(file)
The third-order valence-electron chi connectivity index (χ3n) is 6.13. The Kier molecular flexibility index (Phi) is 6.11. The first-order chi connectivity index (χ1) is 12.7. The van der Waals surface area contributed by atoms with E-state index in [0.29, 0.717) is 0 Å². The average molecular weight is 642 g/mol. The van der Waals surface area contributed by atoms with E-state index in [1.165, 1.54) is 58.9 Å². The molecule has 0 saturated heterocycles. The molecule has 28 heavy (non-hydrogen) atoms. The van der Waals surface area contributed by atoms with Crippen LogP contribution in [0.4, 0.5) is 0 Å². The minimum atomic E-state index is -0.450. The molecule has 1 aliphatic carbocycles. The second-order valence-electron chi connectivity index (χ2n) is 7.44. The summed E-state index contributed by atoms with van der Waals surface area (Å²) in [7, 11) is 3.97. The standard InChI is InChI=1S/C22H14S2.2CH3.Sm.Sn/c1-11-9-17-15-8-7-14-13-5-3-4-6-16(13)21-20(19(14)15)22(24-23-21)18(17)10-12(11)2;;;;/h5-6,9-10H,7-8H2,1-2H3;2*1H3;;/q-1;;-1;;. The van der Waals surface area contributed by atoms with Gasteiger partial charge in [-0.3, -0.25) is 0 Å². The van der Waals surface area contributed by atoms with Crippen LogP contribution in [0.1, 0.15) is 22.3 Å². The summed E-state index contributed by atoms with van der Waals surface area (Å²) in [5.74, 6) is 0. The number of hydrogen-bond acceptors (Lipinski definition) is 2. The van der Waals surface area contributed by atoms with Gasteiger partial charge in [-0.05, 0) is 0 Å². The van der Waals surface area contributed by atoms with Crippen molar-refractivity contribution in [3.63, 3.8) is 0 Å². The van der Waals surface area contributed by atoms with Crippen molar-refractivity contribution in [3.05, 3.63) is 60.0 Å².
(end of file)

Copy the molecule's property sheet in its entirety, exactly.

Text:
The third-order valence-electron chi connectivity index (χ3n) is 6.13. The Kier molecular flexibility index (Phi) is 6.11. The first-order chi connectivity index (χ1) is 12.7. The van der Waals surface area contributed by atoms with E-state index in [0.29, 0.717) is 0 Å². The average molecular weight is 642 g/mol. The van der Waals surface area contributed by atoms with E-state index in [1.165, 1.54) is 58.9 Å². The molecule has 0 saturated heterocycles. The molecule has 28 heavy (non-hydrogen) atoms. The van der Waals surface area contributed by atoms with Crippen LogP contribution in [0.4, 0.5) is 0 Å². The minimum atomic E-state index is -0.450. The molecule has 1 aliphatic carbocycles. The second-order valence-electron chi connectivity index (χ2n) is 7.44. The summed E-state index contributed by atoms with van der Waals surface area (Å²) in [7, 11) is 3.97. The standard InChI is InChI=1S/C22H14S2.2CH3.Sm.Sn/c1-11-9-17-15-8-7-14-13-5-3-4-6-16(13)21-20(19(14)15)22(24-23-21)18(17)10-12(11)2;;;;/h5-6,9-10H,7-8H2,1-2H3;2*1H3;;/q-1;;-1;;. The van der Waals surface area contributed by atoms with Gasteiger partial charge in [-0.3, -0.25) is 0 Å². The van der Waals surface area contributed by atoms with Crippen LogP contribution in [0.1, 0.15) is 22.3 Å². The summed E-state index contributed by atoms with van der Waals surface area (Å²) in [5.74, 6) is 0. The number of hydrogen-bond acceptors (Lipinski definition) is 2. The van der Waals surface area contributed by atoms with Gasteiger partial charge in [-0.05, 0) is 0 Å². The van der Waals surface area contributed by atoms with Crippen molar-refractivity contribution in [3.63, 3.8) is 0 Å². The van der Waals surface area contributed by atoms with Crippen molar-refractivity contribution in [3.05, 3.63) is 60.0 Å².